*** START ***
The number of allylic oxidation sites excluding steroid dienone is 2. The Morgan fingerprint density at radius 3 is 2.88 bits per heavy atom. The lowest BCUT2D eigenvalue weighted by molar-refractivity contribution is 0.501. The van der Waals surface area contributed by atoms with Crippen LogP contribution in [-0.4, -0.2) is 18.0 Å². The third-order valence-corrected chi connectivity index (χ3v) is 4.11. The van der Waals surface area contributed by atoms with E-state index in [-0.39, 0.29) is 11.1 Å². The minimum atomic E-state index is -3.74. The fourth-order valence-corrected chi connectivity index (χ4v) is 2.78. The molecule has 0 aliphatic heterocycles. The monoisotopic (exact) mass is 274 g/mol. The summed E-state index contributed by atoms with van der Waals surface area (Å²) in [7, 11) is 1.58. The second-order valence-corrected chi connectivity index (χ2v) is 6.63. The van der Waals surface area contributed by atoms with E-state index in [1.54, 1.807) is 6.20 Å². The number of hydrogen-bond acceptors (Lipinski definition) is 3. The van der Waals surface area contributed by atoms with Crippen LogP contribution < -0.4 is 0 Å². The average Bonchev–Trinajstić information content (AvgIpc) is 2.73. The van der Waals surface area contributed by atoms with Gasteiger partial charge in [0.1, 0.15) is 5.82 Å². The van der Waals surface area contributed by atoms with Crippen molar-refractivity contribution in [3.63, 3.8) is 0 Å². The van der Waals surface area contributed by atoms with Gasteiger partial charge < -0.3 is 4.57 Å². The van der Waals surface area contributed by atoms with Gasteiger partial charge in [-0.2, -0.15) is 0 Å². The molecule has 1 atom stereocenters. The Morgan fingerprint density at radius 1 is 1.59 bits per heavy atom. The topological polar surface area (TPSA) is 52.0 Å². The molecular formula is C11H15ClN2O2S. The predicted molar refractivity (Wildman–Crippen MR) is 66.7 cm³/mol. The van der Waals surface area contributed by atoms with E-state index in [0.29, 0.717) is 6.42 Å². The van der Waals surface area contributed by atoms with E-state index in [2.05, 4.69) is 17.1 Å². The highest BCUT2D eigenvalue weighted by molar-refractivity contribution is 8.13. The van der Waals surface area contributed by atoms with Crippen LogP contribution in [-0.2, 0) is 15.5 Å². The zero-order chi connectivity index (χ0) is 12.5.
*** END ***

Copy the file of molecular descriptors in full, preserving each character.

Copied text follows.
The number of allylic oxidation sites excluding steroid dienone is 2. The Morgan fingerprint density at radius 3 is 2.88 bits per heavy atom. The lowest BCUT2D eigenvalue weighted by molar-refractivity contribution is 0.501. The van der Waals surface area contributed by atoms with Crippen LogP contribution in [-0.4, -0.2) is 18.0 Å². The third-order valence-corrected chi connectivity index (χ3v) is 4.11. The van der Waals surface area contributed by atoms with E-state index in [-0.39, 0.29) is 11.1 Å². The minimum atomic E-state index is -3.74. The fourth-order valence-corrected chi connectivity index (χ4v) is 2.78. The molecule has 0 aliphatic heterocycles. The monoisotopic (exact) mass is 274 g/mol. The summed E-state index contributed by atoms with van der Waals surface area (Å²) in [7, 11) is 1.58. The second-order valence-corrected chi connectivity index (χ2v) is 6.63. The van der Waals surface area contributed by atoms with E-state index in [1.54, 1.807) is 6.20 Å². The number of hydrogen-bond acceptors (Lipinski definition) is 3. The van der Waals surface area contributed by atoms with Crippen LogP contribution < -0.4 is 0 Å². The average Bonchev–Trinajstić information content (AvgIpc) is 2.73. The van der Waals surface area contributed by atoms with Gasteiger partial charge in [0.1, 0.15) is 5.82 Å². The van der Waals surface area contributed by atoms with Crippen molar-refractivity contribution in [3.63, 3.8) is 0 Å². The van der Waals surface area contributed by atoms with Gasteiger partial charge < -0.3 is 4.57 Å². The van der Waals surface area contributed by atoms with Gasteiger partial charge in [-0.2, -0.15) is 0 Å². The molecule has 1 atom stereocenters. The Morgan fingerprint density at radius 1 is 1.59 bits per heavy atom. The topological polar surface area (TPSA) is 52.0 Å². The molecular formula is C11H15ClN2O2S. The predicted molar refractivity (Wildman–Crippen MR) is 66.7 cm³/mol. The van der Waals surface area contributed by atoms with E-state index in [0.29, 0.717) is 6.42 Å². The van der Waals surface area contributed by atoms with E-state index in [2.05, 4.69) is 17.1 Å². The highest BCUT2D eigenvalue weighted by molar-refractivity contribution is 8.13. The van der Waals surface area contributed by atoms with Crippen LogP contribution in [-0.2, 0) is 15.5 Å². The zero-order chi connectivity index (χ0) is 12.5.